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Earning rave reviews, Michel Gondry's latest film, the doc Is The Man Who Is Tall Happy?, has given the filmmaker his greatest critical success in recent years. Gondry's career has been a fascinating one, as the director has pinballed from the realms of arty, prestige indies (Eternal Sunshine of the Spotless Mind) to Hollywood (The Green Hornet) and back to smaller-scale efforts, like the aforementioned doc.
While one doubts that his choice to return to small-scale films is consciously due to a desire to protect Gondry's image as an artistically-inclined filmmaker, the decision nevertheless does exactly that. With so much of contemporary financing for indie films being contingent upon foreign sales - in fact, that seems to be how pretty much any $3-$10 million American indie gets made nowadays - it's crucial that filmmakers understand the importance of their filmmaking "brand," the artistic reputation they create for themselves.
Movie stars who can get an American indie financed on the strength of pre-sales are going to be taking enormous pay cuts to work on a $5 million film - in fact, they may effectively be losing money during the duration of the shoot, insofar as they are turning down more remunerative offers in order to do the indie. So in order for an actor to be willing to make those sacrifices, they have to trust that the helmer of the film they've been offered is going to turn out a strong artistic product; they have to believe the film is going to be good.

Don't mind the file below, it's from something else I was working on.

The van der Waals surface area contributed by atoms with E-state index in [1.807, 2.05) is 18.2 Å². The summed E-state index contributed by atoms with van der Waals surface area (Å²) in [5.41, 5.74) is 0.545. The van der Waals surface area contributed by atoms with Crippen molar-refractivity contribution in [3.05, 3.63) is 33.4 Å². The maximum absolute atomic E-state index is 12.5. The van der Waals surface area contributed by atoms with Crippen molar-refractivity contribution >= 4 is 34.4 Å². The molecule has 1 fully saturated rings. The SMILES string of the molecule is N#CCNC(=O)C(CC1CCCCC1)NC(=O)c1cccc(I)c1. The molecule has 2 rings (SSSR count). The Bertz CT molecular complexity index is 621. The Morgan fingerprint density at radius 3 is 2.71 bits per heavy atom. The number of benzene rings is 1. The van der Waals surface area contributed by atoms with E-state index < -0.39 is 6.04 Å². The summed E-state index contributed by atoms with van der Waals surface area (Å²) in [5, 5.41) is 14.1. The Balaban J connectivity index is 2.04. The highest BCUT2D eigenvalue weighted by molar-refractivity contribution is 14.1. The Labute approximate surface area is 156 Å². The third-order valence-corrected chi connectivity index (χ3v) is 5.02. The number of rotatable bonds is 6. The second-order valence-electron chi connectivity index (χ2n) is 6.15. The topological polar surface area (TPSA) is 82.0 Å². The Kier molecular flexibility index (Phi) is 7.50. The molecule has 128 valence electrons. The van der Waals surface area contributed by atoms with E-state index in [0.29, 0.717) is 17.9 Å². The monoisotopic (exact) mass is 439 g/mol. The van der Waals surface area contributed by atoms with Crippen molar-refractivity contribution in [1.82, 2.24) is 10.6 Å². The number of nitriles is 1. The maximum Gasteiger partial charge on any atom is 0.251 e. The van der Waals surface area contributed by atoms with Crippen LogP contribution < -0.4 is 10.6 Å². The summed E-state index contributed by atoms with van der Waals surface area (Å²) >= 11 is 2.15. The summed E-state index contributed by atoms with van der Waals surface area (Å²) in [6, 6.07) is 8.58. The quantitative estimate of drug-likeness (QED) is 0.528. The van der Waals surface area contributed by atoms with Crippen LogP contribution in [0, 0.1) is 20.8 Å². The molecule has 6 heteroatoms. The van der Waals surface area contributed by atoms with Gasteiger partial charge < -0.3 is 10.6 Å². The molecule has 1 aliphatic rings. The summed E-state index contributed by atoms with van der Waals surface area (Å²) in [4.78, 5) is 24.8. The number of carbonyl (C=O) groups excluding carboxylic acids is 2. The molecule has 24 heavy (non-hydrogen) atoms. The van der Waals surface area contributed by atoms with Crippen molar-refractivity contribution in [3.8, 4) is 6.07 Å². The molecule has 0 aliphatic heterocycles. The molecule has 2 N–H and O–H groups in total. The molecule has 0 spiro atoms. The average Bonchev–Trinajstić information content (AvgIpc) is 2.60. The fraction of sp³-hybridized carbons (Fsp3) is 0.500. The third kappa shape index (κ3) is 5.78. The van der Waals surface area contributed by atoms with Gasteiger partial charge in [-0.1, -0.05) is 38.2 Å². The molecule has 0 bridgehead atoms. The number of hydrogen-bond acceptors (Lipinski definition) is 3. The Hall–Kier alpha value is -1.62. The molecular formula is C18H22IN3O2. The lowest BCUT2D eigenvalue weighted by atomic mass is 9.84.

While it can be tempting for filmmakers to chase the big paycheck, it's so crucial to remember that, in the long run, one's artistic credibility contains far more value.
All too often, indie directors go on to take for-hire directing jobs that tarnish their credibility, and then make it difficult for them to go back into the realm of artistic indies with big stars. Gondry - while not necessarily having been in danger of losing his cred - has nevertheless made choices that ensure that his artistic integrity is kept firmly intact. How can anyone doubt the guy's commitment to his work after he goes off and makes a feature documentary about a conversation he had with Noam Chomsky, one of America's foremost intellectuals*?
While it can be tempting for filmmakers to chase the big paycheck, it's so crucial to remember that, in the long run, one's artistic credibility contains far more value: the value of being able to keep making interesting, challenging films. Zigzagging through a career as unpredictable as it is original, Gondry has retained that ability effortlessly.
* (And don't get me wrong - the doc is a fascinating look at Chomsky's mental processes, channeled through Gondry's own animated renderings that attempt to mimic Chomsky's thought patterns. The two are a surprisingly good match for one another, with Chomsky's extremely complex lines of thought mirroring Gondry's love of complicated imagery. I recently interviewed Gondry for this site, which you can check out here.)